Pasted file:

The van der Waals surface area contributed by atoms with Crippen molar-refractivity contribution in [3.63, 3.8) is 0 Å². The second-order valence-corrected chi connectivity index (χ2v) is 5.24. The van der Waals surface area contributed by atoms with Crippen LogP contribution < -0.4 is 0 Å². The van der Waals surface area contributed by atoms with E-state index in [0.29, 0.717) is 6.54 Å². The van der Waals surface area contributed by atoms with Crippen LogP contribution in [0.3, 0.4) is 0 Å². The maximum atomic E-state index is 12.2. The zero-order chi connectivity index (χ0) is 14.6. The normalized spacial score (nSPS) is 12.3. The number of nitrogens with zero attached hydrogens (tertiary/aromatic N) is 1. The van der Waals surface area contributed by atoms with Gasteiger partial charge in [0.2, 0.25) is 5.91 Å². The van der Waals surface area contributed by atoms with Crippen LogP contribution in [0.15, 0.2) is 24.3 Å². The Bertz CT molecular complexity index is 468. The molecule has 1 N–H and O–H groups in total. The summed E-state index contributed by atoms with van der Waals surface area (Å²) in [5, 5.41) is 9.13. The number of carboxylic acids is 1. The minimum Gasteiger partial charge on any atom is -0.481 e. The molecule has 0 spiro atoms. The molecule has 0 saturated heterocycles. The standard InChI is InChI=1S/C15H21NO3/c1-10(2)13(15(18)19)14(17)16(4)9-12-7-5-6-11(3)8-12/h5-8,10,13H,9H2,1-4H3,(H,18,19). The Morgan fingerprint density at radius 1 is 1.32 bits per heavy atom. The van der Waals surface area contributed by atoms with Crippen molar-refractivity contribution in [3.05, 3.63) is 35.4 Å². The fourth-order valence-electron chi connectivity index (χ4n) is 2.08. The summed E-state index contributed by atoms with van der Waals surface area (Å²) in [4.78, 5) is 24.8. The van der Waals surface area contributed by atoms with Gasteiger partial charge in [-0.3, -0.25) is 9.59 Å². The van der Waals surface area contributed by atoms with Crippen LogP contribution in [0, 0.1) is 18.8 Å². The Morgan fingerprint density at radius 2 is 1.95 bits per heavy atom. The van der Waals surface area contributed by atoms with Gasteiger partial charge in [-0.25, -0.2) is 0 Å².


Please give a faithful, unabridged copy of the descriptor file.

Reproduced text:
The van der Waals surface area contributed by atoms with Crippen molar-refractivity contribution in [3.63, 3.8) is 0 Å². The second-order valence-corrected chi connectivity index (χ2v) is 5.24. The van der Waals surface area contributed by atoms with Crippen LogP contribution < -0.4 is 0 Å². The van der Waals surface area contributed by atoms with E-state index in [0.29, 0.717) is 6.54 Å². The van der Waals surface area contributed by atoms with Crippen LogP contribution in [0.3, 0.4) is 0 Å². The maximum atomic E-state index is 12.2. The zero-order chi connectivity index (χ0) is 14.6. The normalized spacial score (nSPS) is 12.3. The number of nitrogens with zero attached hydrogens (tertiary/aromatic N) is 1. The van der Waals surface area contributed by atoms with Gasteiger partial charge in [0.2, 0.25) is 5.91 Å². The van der Waals surface area contributed by atoms with Crippen LogP contribution in [0.15, 0.2) is 24.3 Å². The Bertz CT molecular complexity index is 468. The molecule has 1 N–H and O–H groups in total. The summed E-state index contributed by atoms with van der Waals surface area (Å²) in [5, 5.41) is 9.13. The number of carboxylic acids is 1. The minimum Gasteiger partial charge on any atom is -0.481 e. The molecule has 0 spiro atoms. The molecule has 0 saturated heterocycles. The standard InChI is InChI=1S/C15H21NO3/c1-10(2)13(15(18)19)14(17)16(4)9-12-7-5-6-11(3)8-12/h5-8,10,13H,9H2,1-4H3,(H,18,19). The Morgan fingerprint density at radius 1 is 1.32 bits per heavy atom. The van der Waals surface area contributed by atoms with Crippen molar-refractivity contribution in [3.05, 3.63) is 35.4 Å². The fourth-order valence-electron chi connectivity index (χ4n) is 2.08. The summed E-state index contributed by atoms with van der Waals surface area (Å²) in [4.78, 5) is 24.8. The van der Waals surface area contributed by atoms with Gasteiger partial charge in [-0.3, -0.25) is 9.59 Å². The van der Waals surface area contributed by atoms with Crippen LogP contribution in [0, 0.1) is 18.8 Å². The Morgan fingerprint density at radius 2 is 1.95 bits per heavy atom. The van der Waals surface area contributed by atoms with Gasteiger partial charge in [-0.25, -0.2) is 0 Å².